You took away my freedom of playing a game that I once loved. You took away the relaxation of going out and playing hard. Instead, I played in fear. You took away me looking forward to go to my games. I was now scared of messing up. I was sad because I knew that I was not playing to my fullest potential. I felt as if I was going backward and instead of trying to help me, you seemed to just drag me down. I'd walk up to shoot, thinking in my head, "What happens if I miss?" I would have an open lane and know that you'd yell at me if I took it, so I just wouldn't do it.

SEE ALSO: The Coach That Killed My Passion

The fight to get my confidence back was a tough one. It was something I wish I never would've had to do. Instead of becoming the best player that I could've been, I now had to fight to become the player that I used to be. You took away my freedom of playing a game that I loved. You took away my good memories in a basketball uniform, which is something I can never get back. You can be the greatest athlete in the world, but without confidence, you won't go very far.

Cover Image Credit: Christina Silies

Related Content

Connect with a generation
of new voices.

We are students, thinkers, influencers, and communities sharing our ideas with the world. Join our platform to create and discover content that actually matters to you.

Learn more Start Creating

Andy Ruiz Jr. May Not Look Like The Typical Boxer, But It Doesn't Make His Victory Any Less Deserved

Andy Ruiz Jr. just proved that dreams can come true.

623
views

On June 1, boxing fans witnessed something special as Andy 'Destroyer' Ruiz Jr. defeated Anthony Joshua via TKO after going seven rounds in the ring at Madison Square Garden in New York City to become the first ever Mexican-American heavyweight champion of the world. Ruiz Jr. (33-1) was a heavy underdog (+1100) heading into the match-up with Joshua (22-1) but ultimately flipped the script to hand the British fighter his first professional loss ever. Surely the fight will go down as one of the greatest moments in sports history.

Some members of the media and fans have been quick to label the fight as a 'fluke' and 'rigged' which in the end is no surprise to me. That always happens in the sports world. Many did not believe we would get this result yet failed to remember the one rule of sports -- expect the unexpected. Over the past week, I've been coming to the defense of Ruiz Jr. in the wake of others choosing to call him a joke.

I was shocked and surprised to hear two of my favorite sports analysts, Stephen A. Smith and Shannon Sharpe, make fun of Ruiz Jr. and frame him as just a guy that looked like 'Butterbean.' When I viewed their tweets on social media it honestly made me upset. Sure, Ruiz Jr. may not have fit the mold of what a professional boxer should look like, but they simply should not have just judged a book by its cover.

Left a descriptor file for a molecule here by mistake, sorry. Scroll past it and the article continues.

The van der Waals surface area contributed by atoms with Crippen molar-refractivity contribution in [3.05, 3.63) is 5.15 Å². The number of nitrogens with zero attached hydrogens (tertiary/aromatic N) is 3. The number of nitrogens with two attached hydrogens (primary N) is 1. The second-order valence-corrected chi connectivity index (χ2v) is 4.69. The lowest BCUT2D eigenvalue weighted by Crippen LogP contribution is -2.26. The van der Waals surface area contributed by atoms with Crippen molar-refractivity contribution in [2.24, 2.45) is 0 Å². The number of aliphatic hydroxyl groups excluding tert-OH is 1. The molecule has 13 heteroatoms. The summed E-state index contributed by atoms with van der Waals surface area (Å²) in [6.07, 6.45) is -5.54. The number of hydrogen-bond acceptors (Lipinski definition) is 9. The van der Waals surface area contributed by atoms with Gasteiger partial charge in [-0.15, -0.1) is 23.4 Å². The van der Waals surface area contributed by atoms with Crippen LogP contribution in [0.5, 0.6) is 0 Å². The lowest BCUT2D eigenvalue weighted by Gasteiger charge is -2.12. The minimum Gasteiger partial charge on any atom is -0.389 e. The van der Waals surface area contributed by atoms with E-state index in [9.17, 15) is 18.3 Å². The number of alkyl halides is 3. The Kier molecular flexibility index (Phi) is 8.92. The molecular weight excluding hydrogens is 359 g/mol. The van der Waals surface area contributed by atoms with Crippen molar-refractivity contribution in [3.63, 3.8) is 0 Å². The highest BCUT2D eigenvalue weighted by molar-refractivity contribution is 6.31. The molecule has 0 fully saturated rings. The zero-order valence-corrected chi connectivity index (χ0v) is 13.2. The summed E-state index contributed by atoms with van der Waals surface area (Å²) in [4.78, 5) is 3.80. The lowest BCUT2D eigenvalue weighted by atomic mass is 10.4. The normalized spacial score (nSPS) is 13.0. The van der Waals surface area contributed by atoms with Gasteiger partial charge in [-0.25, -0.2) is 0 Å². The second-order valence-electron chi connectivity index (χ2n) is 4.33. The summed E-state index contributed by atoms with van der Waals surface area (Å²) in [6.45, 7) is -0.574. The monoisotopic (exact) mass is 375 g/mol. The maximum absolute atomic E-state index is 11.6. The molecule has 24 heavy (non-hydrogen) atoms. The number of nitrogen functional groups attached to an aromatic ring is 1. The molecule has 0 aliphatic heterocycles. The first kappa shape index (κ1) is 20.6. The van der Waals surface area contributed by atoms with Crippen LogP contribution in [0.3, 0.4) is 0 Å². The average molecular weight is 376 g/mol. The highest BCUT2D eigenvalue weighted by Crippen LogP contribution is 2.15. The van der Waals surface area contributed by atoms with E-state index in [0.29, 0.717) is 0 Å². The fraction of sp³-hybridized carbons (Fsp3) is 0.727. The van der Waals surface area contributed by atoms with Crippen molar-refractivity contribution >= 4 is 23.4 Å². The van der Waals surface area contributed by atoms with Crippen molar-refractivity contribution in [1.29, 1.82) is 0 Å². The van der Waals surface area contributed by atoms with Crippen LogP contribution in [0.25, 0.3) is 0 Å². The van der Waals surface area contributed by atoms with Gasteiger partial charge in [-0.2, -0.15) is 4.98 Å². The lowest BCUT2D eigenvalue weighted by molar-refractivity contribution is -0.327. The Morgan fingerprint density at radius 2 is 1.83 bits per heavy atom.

Personally, I thought it was disrespectful for Smith and Sharpe to throw shade at Ruiz Jr. in the way they did. I felt like they should have done a better job of acknowledging the winner considering the result of the match. Yet choosing to bash someone because of their physical composition appeared like a low blow. The very foundation of sports allows people of all shapes, sizes, genders, races, and backgrounds to compete -- that's why most people follow them in the first place.

Smith was open behind his reasoning for his tweets in which I'd like to shed some light on. Smith was upset about how boxing time after time contains elements of corruption with fans having to wait years until promoters schedule big fights. He along with other followers of the sport were looking forward to the highly anticipated yet potential future match-up between Joshua and fellow heavyweight Deontay Wilder. Smith believes that by Ruiz Jr. beating Joshua it essentially diminished the chances of that fight ever happening with the same amount of buildup, but that still doesn't provide any excuse for mocking the new heavyweight champ.

Ruiz Jr. was there for a reason and ultimately seized the opportunity that was right in front of him -- that's not his fault for getting the job done. Just because someone doesn't look like the part doesn't mean they don't possess the same qualities and characteristics as their counterparts. The following pair of videos display the amount of talent Ruiz Jr. does have in the ring. Even fellow boxer Canelo Alvarez and former UFC lightweight/featherweight champion Conor McGregor acknowledge that and have come out to say something on their behalf.

Unfortunately, I don't expect much to change because most will stand their ground and continue to behave the same way. All I'm saying is I did not enjoy some of the top figures within sports media stereotyping Ruiz Jr. based on his looks. I would think that we would be better than that and recognize that anyone can accomplish something great in this world. It all just starts with a simple dream.

I understand and respect other people's takes on this subject, maybe I'm looking into things deeper than what they are, but it struck a chord with me and I felt the need to say something about it.

Related Content

Facebook Comments